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Boronia juncea facts for kids

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Boronia juncea
Boronia juncea.jpg
B. juncea in the Lake Muir Nature Reserve
Scientific classification
Boronia juncea DistMap66.png
Occurrence data from Australasian Virtual Herbarium

Boronia juncea is a plant in the citrus family, Rutaceae and is endemic to the far south-west of Western Australia. It is an erect shrub with linear, short-lived leaves and groups of up to eight white to pink, four-petalled flowers.


Boronia juncea is an erect shrub that grows to a height of 20–80 cm (8–30 in) with short-lived leaves. The lower leaves are linear, 20–40 mm (0.79–1.6 in) long and the upper leaves are more or less cylindrical and 10–40 mm (0.39–1.6 in) long. Between three and eight pink to white flowers are arranged in groups, each flower on a thin pedicel 10–50 mm (0.39–2.0 in) long. The four sepals are dark red, triangular to narrow egg-shaped and 1.5–5 mm (0.059–0.20 in) long. The four petals are mostly 3–8 mm (0.1–0.3 in) long. The eight stamens are hairless. Flowering occurs from October to December or from January to April.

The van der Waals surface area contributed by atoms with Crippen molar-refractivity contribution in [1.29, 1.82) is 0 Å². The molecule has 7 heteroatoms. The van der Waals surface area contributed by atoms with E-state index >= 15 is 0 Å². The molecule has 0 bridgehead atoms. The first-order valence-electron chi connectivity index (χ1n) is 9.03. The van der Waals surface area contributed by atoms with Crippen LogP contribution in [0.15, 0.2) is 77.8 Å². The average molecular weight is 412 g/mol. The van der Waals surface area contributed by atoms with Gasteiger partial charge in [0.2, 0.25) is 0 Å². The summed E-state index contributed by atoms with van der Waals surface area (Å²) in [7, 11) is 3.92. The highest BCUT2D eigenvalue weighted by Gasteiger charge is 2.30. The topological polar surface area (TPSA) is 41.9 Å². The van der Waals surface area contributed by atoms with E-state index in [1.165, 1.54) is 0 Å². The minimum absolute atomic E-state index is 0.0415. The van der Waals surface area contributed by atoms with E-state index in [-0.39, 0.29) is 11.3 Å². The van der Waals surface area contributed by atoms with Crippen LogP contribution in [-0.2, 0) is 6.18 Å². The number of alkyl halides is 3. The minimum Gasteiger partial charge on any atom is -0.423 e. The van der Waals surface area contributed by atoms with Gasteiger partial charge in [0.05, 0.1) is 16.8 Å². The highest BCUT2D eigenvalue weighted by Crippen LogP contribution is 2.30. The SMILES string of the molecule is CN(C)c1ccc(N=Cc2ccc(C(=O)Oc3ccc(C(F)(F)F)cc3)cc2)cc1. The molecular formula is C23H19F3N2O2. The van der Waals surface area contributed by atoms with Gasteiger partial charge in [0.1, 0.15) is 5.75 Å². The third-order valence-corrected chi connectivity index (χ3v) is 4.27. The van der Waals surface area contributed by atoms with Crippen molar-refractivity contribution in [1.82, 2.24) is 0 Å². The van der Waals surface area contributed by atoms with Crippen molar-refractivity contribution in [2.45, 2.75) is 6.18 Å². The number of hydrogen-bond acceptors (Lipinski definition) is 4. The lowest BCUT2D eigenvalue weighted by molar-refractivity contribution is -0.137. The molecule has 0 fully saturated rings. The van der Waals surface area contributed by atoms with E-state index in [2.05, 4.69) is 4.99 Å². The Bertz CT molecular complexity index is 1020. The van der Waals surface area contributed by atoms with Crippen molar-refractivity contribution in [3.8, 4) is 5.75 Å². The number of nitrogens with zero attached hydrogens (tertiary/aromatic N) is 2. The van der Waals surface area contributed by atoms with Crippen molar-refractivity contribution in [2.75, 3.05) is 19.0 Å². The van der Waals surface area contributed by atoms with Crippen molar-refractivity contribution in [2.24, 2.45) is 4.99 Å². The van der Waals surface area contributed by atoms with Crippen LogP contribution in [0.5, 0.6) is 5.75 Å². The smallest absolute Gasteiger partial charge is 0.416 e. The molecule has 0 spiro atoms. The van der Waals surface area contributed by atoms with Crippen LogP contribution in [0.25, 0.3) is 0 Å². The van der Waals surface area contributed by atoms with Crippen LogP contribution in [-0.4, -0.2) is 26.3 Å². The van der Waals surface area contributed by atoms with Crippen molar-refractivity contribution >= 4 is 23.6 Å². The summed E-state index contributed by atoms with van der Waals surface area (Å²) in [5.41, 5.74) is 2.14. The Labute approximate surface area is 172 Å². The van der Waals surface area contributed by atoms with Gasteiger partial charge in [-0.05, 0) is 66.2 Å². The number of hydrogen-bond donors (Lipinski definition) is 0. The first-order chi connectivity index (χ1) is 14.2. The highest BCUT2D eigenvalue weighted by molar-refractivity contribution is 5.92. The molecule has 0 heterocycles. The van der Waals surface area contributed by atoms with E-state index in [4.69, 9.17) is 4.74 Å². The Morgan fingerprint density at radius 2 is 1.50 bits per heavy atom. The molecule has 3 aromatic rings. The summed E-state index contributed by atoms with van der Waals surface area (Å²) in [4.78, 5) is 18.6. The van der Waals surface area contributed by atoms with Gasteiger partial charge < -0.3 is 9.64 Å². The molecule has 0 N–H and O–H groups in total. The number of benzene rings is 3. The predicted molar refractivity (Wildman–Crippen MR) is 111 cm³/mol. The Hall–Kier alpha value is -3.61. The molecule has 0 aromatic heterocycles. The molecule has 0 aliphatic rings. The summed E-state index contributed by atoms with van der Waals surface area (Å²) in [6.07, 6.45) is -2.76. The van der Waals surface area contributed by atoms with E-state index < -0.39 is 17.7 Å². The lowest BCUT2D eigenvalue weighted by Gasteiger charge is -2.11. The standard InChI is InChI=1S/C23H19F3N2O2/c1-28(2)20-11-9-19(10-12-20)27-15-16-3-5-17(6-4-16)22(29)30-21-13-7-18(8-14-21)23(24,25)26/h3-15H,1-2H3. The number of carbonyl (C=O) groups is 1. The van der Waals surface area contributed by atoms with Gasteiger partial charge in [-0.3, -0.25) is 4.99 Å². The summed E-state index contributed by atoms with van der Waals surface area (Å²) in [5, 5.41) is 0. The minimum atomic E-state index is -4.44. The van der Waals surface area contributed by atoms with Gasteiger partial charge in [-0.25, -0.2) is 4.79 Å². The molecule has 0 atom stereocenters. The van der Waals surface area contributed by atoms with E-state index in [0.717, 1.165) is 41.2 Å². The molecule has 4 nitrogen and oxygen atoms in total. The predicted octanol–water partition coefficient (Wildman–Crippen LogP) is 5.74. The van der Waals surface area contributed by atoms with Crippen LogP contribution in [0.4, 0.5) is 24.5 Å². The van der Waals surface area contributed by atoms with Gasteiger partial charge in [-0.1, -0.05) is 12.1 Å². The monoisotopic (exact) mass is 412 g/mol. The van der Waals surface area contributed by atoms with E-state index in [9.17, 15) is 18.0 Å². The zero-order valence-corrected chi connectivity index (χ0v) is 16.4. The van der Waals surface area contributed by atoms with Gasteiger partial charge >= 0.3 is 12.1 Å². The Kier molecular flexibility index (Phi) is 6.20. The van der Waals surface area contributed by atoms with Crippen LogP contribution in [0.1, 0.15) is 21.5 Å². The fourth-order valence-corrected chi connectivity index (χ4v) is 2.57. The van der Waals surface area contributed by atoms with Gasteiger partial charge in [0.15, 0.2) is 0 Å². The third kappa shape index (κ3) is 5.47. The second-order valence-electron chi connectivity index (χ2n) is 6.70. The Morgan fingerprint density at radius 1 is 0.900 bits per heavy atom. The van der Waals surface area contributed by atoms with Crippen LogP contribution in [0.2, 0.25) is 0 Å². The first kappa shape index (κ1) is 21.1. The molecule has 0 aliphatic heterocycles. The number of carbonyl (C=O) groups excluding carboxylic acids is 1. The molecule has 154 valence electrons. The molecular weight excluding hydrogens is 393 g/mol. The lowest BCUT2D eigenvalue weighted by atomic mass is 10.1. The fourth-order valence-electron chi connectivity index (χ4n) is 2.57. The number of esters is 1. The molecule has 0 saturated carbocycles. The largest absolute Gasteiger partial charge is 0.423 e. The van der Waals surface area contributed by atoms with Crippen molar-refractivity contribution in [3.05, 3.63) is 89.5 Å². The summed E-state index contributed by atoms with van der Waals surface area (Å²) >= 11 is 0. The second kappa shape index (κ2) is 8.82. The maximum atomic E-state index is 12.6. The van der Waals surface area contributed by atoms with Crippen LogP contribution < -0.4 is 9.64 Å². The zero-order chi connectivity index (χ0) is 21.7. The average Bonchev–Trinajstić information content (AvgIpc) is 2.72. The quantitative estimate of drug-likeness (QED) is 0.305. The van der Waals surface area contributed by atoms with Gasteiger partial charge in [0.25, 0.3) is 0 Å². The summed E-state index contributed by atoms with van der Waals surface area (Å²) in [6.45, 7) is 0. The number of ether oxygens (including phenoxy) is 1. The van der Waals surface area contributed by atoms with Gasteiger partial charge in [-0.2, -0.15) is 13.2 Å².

Taxonomy and naming

Boronia juncea was first formally described in 1845 by Friedrich Gottlieb Bartling and the description was published in Plantae Preissianae. The specific epithet (juncea) is a Latin word meaning "of rushes".

There are four subspecies intergrading with each other:

  • Boronia juncea subsp. juncea has hairless pedicels and sepals;
  • Boronia juncea subsp. laniflora has woolly sepals and petals, the sepals 1.5–3 mm (0.059–0.12 in) long;
  • Boronia juncea subsp. micrantha has woolly sepals and petals, the sepals 3–5 mm (0.12–0.20 in) long with a sharply pointed tip;
  • Boronia juncea subsp. minima has woolly sepals and petals, the sepals 3–5 mm (0.12–0.20 in) long with a tapered tip.

Distribution and habitat

Boronia juncea grows in winter-wet areas. Subspecies juncea is found between Bunbury and Mandurah, subspecies laniflora and micrantha between Mount Melville and Mount Elphinstone in Albany, and subspecies minima between Margaret River, Augusta and Northcliffe.


Boronia juncea is classified as "not threatened" by the Western Australian Government Department of Parks and Wildlife.

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